Abstract classes for services

Topics: CAB & Smart Client Software Factory
Sep 15, 2006 at 11:10 AM
originally posted by: WARobinson

I read "Choosing Between Classes and Interfaces" in the MSDN (http://msdn2.microsoft.com/en-us/library/ms229013.aspx), and I was wondering if there was any reason that I couldn't use abstract classes to define services in CAB. Does the CAB's service implementation REQUIRE the use of interfaces? If so, why? Could I modify the CAB to use abstract classes? Is there a compelling reason to use interfaces?
Sep 15, 2006 at 11:41 AM
originally posted by: bil_simser

I guess the compelling reason to use interfaces over abstract classes is that interfaces are enforced to be implemented at compile time. With abstract classes, unless they're marked as virtual, I don't have to implmement them which might lead to hidden problems. I suppose you could modify the package to use them instead (probably a lot of work) but for what purpose or value? And I'll reverse the question, what have you got against interfaces?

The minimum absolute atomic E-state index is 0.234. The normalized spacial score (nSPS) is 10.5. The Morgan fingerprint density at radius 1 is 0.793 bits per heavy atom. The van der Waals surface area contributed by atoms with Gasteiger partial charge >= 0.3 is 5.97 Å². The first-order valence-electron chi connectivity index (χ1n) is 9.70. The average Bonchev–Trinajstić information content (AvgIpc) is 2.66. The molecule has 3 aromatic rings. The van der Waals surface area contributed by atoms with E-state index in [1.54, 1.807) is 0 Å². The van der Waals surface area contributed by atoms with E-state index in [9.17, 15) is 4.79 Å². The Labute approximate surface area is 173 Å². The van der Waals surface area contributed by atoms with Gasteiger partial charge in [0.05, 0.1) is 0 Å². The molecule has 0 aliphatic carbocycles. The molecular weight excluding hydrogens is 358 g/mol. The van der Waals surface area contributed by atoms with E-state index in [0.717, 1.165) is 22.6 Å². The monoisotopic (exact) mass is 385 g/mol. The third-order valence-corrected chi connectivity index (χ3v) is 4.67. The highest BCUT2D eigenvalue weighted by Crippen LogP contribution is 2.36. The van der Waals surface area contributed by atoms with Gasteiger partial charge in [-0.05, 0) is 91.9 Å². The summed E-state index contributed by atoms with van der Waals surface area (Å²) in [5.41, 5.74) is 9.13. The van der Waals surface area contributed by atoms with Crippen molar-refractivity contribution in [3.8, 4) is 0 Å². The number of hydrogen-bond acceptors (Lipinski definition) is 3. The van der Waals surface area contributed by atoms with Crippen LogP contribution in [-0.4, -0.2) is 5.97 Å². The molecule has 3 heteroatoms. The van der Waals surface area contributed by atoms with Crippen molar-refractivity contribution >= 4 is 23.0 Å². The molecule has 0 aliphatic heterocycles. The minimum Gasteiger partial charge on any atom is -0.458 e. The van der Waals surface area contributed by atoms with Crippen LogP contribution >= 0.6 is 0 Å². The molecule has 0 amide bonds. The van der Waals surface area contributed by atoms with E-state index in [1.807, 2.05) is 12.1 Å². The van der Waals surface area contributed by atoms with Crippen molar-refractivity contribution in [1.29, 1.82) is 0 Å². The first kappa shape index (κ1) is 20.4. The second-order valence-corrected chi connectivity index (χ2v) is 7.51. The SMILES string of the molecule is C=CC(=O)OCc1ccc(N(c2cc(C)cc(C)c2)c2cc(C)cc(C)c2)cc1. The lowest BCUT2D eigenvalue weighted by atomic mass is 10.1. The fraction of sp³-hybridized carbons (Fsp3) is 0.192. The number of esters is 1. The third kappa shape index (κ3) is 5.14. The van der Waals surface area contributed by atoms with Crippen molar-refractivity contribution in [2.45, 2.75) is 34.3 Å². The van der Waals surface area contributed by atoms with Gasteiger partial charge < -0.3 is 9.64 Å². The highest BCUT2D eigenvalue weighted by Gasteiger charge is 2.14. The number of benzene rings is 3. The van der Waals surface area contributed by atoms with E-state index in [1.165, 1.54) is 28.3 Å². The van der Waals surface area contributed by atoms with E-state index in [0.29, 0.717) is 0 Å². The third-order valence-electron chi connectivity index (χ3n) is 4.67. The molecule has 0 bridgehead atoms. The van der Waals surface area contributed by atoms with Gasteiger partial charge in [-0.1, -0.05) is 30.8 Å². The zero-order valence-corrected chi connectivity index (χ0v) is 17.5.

Sep 15, 2006 at 12:39 PM
originally posted by: askew

Why not use both?
Sep 16, 2006 at 4:27 AM
originally posted by: WARobinson

Actually, I don't have anything at all against interfaces. I use them all the time. I was only considering the contents of that article I mentioned. The ability to extend an abstract class without breaking the inheriting classes seems like a compelling reason to use abstract classes.

However, I see your point, bil_simser. Using interfaces requires developers to completely implement all members of the interface, but while using abstract classes, they may miss implementing some members.

Basically, interfaces allow simpler control of the makeup of child classes. Instead of allowing inheritors to override only those methods they want to, they have to do them all. It also seems to me that the ability to allow abstract classes to define default behavior isn't consistent with the design of CAB services.

Of course, if it requires lots of work to change, that's compelling enough of a reason for me to leave it be. :-)